The Linux Foundation has decided the time is right to apply its special brand of collaboration to the Blockchain, the distributed ledger technology behind Bitcoin and other cryptocurrencies.
The Foundation is talking up the blockchain as a supply-chain enhancer and electronic-transaction-speeder-upper, thanks to its provision of a distributed ledger that has no central point of control and therefore allows secure peer-to-peer information exchange.
But before the blockchain can deliver that goodness to a waiting world, it would be useful if there were a standard version of the technology all participants could use. That's what this effort is all about, hence the Foundation's plan for the new gang of collaborators to initally “help identify and address important features and currently missing requirements for a cross-industry open standard for distributed ledgers”.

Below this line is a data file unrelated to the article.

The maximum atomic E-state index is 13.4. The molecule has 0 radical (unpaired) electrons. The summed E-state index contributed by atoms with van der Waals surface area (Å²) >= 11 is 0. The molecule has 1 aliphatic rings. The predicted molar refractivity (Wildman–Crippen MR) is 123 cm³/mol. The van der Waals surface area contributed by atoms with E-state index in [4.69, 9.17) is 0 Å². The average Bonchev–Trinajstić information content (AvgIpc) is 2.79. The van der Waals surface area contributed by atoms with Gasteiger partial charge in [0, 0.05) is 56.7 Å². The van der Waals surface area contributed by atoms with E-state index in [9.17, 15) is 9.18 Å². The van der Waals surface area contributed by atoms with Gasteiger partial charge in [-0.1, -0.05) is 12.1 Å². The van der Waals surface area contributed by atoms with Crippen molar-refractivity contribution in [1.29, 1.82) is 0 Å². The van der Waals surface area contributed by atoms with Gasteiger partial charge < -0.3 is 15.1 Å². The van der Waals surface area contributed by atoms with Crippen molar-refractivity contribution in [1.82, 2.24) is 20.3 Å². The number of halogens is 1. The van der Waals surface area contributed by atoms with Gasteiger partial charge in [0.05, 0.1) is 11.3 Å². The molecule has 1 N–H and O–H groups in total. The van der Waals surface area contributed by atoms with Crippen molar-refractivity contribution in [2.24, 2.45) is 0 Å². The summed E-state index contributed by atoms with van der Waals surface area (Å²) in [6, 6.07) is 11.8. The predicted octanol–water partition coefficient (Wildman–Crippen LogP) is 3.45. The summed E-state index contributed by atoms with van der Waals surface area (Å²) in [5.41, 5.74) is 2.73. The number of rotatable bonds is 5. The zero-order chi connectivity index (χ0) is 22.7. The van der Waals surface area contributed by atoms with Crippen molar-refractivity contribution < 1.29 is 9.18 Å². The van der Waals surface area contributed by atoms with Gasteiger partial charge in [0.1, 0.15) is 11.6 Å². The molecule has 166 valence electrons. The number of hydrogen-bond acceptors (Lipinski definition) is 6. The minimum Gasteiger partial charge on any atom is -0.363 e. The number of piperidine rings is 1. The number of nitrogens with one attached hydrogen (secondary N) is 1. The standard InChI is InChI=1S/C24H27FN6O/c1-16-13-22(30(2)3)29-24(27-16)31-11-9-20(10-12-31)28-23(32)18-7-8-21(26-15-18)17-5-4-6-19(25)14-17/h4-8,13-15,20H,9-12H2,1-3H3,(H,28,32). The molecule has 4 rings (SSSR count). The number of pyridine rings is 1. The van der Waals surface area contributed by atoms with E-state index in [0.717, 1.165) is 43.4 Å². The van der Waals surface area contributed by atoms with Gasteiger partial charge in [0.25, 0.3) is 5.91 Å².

Cisco, IBM, VMware, Fujitsu and Intel have signed up for the effort, along with plenty of financial services organisations. Big Blue's apparently tossing in “tens of thousands of lines of its existing codebase and its corresponding intellectual property” to set things in motion
The Foundation's not given itself any deadlines or indicated when its work might reach fruition, but is pointing out that efforts is has led generally turn out rather well and result in useful stuff happening. The organisation leaves out mention of its considerable gravitas: the mere fact that the Foundation has acted on the blockchain confers great legitimacy on the technology. ®